How to Recognize If Your Older Dog Is In Pain

Cindy SmithDog Health, Senior Dogs

When children are hurt, you can often tell by their screams or the expression on their faces. When dogs are in pain or hurting it can be hard to tell.

If you step on their paw accidentally, they may respond with a loud help. However, it is part of the animal instinct not to show they are hurting as the pack may see it as a sign of weakness.

Dogs – particularly older dogs – often show pain in very subtle ways. Because you know your dog’s behaviors better than anyone, please watch out for the following symptoms:

  • Limping. By far the most noticeable sign is if your dog favors one leg over the other. He could have a sprain, a fracture or something in his paw.
  • Excessive grooming. Normally dogs lick and groom themselves but it can become an obsessive behavior if a cut is hurting or to soothe a wound. Even if the wound is internal, dogs will lick that area to fix the problem.
  • Weight loss. Lack of appetite can be a red flag for some sort of discomfort. Normally certain breeds (like Labradors) love to eat. Any reduction in their eating or drinking habits could mean distress.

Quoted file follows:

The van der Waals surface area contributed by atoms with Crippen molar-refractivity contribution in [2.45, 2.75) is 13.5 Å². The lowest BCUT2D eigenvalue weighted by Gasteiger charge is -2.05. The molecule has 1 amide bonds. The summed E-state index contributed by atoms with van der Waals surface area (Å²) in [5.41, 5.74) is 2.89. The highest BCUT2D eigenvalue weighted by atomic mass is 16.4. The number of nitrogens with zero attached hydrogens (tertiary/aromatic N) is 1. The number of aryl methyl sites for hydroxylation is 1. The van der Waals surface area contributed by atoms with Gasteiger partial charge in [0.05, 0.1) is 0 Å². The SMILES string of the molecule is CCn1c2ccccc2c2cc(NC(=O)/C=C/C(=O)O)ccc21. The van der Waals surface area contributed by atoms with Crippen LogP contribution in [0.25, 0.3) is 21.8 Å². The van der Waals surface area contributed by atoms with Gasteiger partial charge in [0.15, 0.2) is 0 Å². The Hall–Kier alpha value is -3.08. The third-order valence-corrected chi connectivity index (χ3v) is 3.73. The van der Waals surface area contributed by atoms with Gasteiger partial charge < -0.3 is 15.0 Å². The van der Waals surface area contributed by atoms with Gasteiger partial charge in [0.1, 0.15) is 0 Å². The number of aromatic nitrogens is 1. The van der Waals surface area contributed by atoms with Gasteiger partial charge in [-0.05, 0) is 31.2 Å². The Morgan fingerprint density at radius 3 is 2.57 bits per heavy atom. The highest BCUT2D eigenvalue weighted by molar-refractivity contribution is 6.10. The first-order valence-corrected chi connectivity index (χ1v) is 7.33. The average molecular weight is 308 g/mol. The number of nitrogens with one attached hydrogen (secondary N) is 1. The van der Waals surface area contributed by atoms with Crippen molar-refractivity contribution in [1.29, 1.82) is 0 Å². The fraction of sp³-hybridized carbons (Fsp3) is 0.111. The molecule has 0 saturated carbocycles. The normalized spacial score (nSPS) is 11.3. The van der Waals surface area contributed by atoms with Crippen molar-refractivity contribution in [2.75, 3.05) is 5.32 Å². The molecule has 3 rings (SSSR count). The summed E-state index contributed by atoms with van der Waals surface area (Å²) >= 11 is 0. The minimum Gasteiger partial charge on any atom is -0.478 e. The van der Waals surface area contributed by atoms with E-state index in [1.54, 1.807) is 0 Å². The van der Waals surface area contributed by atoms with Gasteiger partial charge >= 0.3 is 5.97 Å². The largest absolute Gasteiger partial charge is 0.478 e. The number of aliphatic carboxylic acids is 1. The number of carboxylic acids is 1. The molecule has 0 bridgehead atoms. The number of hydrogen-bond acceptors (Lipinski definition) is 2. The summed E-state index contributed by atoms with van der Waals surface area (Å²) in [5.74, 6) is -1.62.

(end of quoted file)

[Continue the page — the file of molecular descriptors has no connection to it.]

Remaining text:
• Eye changes. Has your dog started to squint? If his eyes hurt, his pupils will get smaller, but if he is experiencing pain in other parts of his body, the pupils will get bigger.
  • Heavy panting. A dog will usually pant on hot days or after they have exercised. However, if your pet is stressed or in pain, the panting will become excessive or seem faster and shallower.
  • Inability to get comfortable. Just like yourself, if your dog is extremely restless and can’t get settled into a comfortable sleep position, he could be aching or sore.
  • Whining and whimpering. Since dogs can’t yell ouch, they communicate that something is not right through yelps.
  • Aggression. Is your dog less social? Has he stopped running to the door to greet visitors? Does she not want to be picked up? Is he normally overly friendly but suddenly has turned aggressive (growling and snapping)? Be sure to check them for pain or take him to the vet for further testing.
  • Behavioral changes. You may notice that your dog is having trouble getting into the car or walking up stairs, both which can be signs of arthritis as well as other ailments, particularly in older dogs. Also look for stiffness or arched backs. This is the reason the Help’EmUp harness was developed, to ease mobility issues in dogs that may have arthritis, hip dysplasia, etc. See how our dog harness helps to ease your dog’s pain (and your own back pain as well)!

The important thing is early detection. If you take your dog to a veterinarian as soon as the symptoms begin, he/she can begin treatment early and potentially have a better outcome.

You can keep a close relationship with your dog by petting and massaging him regularly. This will help you notice painful cues early on so that you can help your furry friend in times of need.

One note of caution. NEVER give your dog pain killers such as Tylenol, as this can be toxic to pets.